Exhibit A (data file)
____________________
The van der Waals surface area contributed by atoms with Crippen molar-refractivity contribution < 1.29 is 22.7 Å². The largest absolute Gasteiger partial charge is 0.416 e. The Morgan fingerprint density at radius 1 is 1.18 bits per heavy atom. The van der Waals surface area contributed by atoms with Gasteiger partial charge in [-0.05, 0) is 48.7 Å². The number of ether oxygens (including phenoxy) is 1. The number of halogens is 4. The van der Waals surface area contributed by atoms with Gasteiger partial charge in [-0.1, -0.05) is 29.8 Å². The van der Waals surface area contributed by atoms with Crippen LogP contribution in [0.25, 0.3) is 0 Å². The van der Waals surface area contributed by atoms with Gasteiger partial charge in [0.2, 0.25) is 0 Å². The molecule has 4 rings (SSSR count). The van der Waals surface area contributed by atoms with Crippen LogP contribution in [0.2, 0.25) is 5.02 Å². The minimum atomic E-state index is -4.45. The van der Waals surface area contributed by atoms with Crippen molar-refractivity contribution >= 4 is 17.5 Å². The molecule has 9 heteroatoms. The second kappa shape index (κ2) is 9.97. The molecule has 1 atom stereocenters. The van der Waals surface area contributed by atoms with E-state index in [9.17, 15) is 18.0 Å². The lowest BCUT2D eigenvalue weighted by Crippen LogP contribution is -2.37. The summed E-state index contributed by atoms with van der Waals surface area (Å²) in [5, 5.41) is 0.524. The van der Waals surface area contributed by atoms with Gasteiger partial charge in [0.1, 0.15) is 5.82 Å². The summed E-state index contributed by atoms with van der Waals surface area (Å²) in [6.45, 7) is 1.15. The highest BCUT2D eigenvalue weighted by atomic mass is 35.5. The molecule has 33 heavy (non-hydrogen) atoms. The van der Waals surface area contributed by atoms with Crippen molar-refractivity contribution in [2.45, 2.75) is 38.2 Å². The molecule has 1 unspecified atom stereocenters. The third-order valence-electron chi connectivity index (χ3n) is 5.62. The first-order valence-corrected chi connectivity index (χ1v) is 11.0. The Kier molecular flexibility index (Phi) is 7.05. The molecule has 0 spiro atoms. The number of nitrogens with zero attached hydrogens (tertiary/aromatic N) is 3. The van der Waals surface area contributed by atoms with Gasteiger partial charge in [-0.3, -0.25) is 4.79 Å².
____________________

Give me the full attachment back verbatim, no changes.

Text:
The van der Waals surface area contributed by atoms with Crippen molar-refractivity contribution < 1.29 is 22.7 Å². The largest absolute Gasteiger partial charge is 0.416 e. The Morgan fingerprint density at radius 1 is 1.18 bits per heavy atom. The van der Waals surface area contributed by atoms with Gasteiger partial charge in [-0.05, 0) is 48.7 Å². The number of ether oxygens (including phenoxy) is 1. The number of halogens is 4. The van der Waals surface area contributed by atoms with Gasteiger partial charge in [-0.1, -0.05) is 29.8 Å². The van der Waals surface area contributed by atoms with Crippen LogP contribution in [0.25, 0.3) is 0 Å². The van der Waals surface area contributed by atoms with Gasteiger partial charge in [0.2, 0.25) is 0 Å². The molecule has 4 rings (SSSR count). The van der Waals surface area contributed by atoms with Crippen LogP contribution in [0.2, 0.25) is 5.02 Å². The minimum atomic E-state index is -4.45. The van der Waals surface area contributed by atoms with Crippen molar-refractivity contribution >= 4 is 17.5 Å². The molecule has 9 heteroatoms. The second kappa shape index (κ2) is 9.97. The molecule has 1 atom stereocenters. The van der Waals surface area contributed by atoms with E-state index in [9.17, 15) is 18.0 Å². The lowest BCUT2D eigenvalue weighted by Crippen LogP contribution is -2.37. The summed E-state index contributed by atoms with van der Waals surface area (Å²) in [5, 5.41) is 0.524. The van der Waals surface area contributed by atoms with Gasteiger partial charge in [0.1, 0.15) is 5.82 Å². The summed E-state index contributed by atoms with van der Waals surface area (Å²) in [6.45, 7) is 1.15. The highest BCUT2D eigenvalue weighted by atomic mass is 35.5. The molecule has 33 heavy (non-hydrogen) atoms. The van der Waals surface area contributed by atoms with Crippen molar-refractivity contribution in [2.45, 2.75) is 38.2 Å². The molecule has 1 unspecified atom stereocenters. The third-order valence-electron chi connectivity index (χ3n) is 5.62. The first-order valence-corrected chi connectivity index (χ1v) is 11.0. The Kier molecular flexibility index (Phi) is 7.05. The molecule has 0 spiro atoms. The number of nitrogens with zero attached hydrogens (tertiary/aromatic N) is 3. The van der Waals surface area contributed by atoms with Gasteiger partial charge in [-0.3, -0.25) is 4.79 Å².